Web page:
The Kidd Is Already Planning His Next Trip With SPRING BREAKERS; That's How Good It Is
I fondly remember the one year I got together with a group of my friends back in college and heading off to the Bahamas for Spring Break. Just to give you a sense of how old I am, that was right around the height of “The Thong Song,” so to say that was the most awesome year of Spring Break as far as I’m concerned is probably an understatement. But when you’re removed from being in the middle of the chaos and the crazy, the drunkenness and the lust, there’s something incredibly filthy about Spring Break. Looking at it from a distance, it’s a tawdry exchange of drugs and booze and bodily fluids that really signals a breakdown of our societal order in an isolated location by a large group of people with no regard whatsoever for any type of morals, or, for that matter, any type of rules or regulations. They are there to have fun to the fullest, with no thought given to any type of repercussions for their actions or their behaviors. There’s no planning going on beyond the moment, and when you’re a stranger in a strange land with a great degree of anonymity, you can push those limits even further than you normally would.
And that’s where the brilliance of Harmony Korine’s SPRING BREAKERS lies, because the filmmaker is able to capture this annual tradition in its rawest, grimiest form. There is no glorification of the sort of activities that take place on a typical Spring Break escape. Korine will absolutely show you the nudity and the narcotics and lots and lots of alcohol, as one’s pleasure takes precedence over their own common decency or safety in plenty of situations, but there’s nothing cool or titillating about anyone of it as it flashes across the screen. Detached from experiencing it yourself, there’s a pervasive grossness to all of it, as you witness men and women of college age acting afool against what would be the standard for good judgment. Even as we see bikini-clad co-eds in the pool from the neck up, Korine will dip his camera just beneath the surface to give you a look at the rest of the goods. It’s not meant to get you excited; in fact, it’s quite the opposite. It’s to drive home the point that everything you’re watching is tainted and dirty and a little on the skeevy side... and it’s a point he’s rather successful at making.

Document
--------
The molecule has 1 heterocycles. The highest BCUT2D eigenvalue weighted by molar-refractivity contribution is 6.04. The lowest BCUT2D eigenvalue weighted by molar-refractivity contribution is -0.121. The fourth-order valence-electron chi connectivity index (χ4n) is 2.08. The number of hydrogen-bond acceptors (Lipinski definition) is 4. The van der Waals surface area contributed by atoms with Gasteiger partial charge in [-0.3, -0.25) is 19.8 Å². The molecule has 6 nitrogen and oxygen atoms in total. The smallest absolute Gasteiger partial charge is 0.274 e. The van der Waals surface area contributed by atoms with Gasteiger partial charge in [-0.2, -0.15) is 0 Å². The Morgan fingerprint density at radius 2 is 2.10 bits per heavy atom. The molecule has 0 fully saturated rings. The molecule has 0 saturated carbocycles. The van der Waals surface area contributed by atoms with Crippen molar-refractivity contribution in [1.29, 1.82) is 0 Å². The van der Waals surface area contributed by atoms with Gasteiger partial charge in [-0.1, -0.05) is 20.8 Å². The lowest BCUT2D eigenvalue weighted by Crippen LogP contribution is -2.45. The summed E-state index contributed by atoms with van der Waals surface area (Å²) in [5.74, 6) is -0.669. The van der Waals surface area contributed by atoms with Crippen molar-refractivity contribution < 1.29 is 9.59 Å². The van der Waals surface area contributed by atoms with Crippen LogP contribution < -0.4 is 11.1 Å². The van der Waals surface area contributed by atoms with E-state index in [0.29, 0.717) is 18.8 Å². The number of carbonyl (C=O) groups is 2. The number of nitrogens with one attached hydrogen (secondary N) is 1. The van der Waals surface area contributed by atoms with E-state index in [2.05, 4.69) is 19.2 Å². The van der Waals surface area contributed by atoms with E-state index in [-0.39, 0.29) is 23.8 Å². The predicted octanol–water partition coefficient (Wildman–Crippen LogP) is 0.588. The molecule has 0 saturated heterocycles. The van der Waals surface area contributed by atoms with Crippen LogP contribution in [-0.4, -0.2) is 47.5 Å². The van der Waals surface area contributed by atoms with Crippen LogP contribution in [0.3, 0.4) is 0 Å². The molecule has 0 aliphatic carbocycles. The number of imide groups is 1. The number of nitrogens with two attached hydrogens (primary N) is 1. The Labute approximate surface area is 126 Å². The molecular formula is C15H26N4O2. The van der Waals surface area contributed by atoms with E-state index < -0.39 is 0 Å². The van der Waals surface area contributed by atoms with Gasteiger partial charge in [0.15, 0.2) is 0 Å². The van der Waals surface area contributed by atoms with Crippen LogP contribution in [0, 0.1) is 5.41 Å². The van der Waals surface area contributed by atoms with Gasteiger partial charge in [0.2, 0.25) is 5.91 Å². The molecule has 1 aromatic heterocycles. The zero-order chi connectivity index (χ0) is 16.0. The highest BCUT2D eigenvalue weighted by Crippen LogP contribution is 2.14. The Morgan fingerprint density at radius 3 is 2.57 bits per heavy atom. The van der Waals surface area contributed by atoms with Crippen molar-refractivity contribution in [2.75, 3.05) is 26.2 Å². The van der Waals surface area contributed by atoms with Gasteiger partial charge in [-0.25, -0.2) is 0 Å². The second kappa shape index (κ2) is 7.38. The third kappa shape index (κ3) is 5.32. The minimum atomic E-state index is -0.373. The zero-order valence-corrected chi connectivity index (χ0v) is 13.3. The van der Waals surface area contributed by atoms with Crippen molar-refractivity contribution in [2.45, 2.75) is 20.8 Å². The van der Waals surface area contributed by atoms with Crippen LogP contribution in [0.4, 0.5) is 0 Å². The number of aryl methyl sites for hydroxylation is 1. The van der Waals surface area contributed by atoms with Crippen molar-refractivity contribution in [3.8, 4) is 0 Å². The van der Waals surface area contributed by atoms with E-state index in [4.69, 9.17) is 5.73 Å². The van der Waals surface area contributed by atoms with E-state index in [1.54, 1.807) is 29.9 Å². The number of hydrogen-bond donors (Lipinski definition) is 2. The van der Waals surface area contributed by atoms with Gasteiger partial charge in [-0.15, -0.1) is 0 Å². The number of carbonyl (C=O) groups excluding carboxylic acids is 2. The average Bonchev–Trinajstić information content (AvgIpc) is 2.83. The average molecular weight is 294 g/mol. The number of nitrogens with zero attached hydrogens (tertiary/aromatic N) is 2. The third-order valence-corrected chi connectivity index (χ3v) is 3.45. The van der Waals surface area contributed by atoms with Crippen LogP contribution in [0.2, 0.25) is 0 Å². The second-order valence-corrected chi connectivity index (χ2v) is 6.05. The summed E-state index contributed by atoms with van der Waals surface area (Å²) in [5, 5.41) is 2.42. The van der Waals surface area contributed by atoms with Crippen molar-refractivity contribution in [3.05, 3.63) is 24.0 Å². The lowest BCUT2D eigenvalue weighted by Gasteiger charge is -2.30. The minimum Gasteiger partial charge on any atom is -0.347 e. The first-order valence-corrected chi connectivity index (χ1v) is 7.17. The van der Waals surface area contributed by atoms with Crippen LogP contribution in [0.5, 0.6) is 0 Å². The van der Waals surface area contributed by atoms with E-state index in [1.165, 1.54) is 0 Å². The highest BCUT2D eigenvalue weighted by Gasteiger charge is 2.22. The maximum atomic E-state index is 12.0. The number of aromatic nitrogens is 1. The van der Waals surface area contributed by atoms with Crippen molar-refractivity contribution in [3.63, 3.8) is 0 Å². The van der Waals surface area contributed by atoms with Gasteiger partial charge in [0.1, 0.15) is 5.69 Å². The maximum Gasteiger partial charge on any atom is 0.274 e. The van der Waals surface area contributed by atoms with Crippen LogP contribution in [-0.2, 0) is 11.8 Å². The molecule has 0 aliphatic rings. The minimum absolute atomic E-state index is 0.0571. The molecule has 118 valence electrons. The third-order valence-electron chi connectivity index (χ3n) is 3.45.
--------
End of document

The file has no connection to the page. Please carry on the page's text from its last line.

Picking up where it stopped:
SPRING BREAKERS is centered around four girls - Selena Gomez, Vanessa Hudgens, Ashley Benson and Rachel Korine - although you really only need to take notice of the first two, as the latter pair really don’t bring much to the table, except to serve as more flesh on display. This foursome is dead set on not being what feels like the only people left behind on their college campus during Spring Break. However, a lack of funds puts a bit of a damper on their big plans to head down to St. Petersburg, FL, so, with the wholesome Gomez (her character is named Faith for pretty obvious reasons) kept out of the equation, the other three girls decide to rob one of their local restaurants with squirt guns and hammers. They come away with enough cash to make their trek down to the Sunshine State and let the debauchery begin.
I think there’s a fair amount of social commentary going on here about the current generation of entitlement, with this display of going on Spring Break at all costs. These girls want to go, so they’re going, regardless of what it takes to get them there, and all for what? So they can escape their small town and revel in the fantasy life for a few days...? They state over and over again how they never want to go home, how they’re never going back, as if life remains this one giant party day in and day out, week after week, with no responsibilities to worry about, and no consequences for your actions. There is an air of invincibility to the girls that becomes worrisome, because, as Gomez’s Faith can see coming from a mile away, “something bad is going to happen.”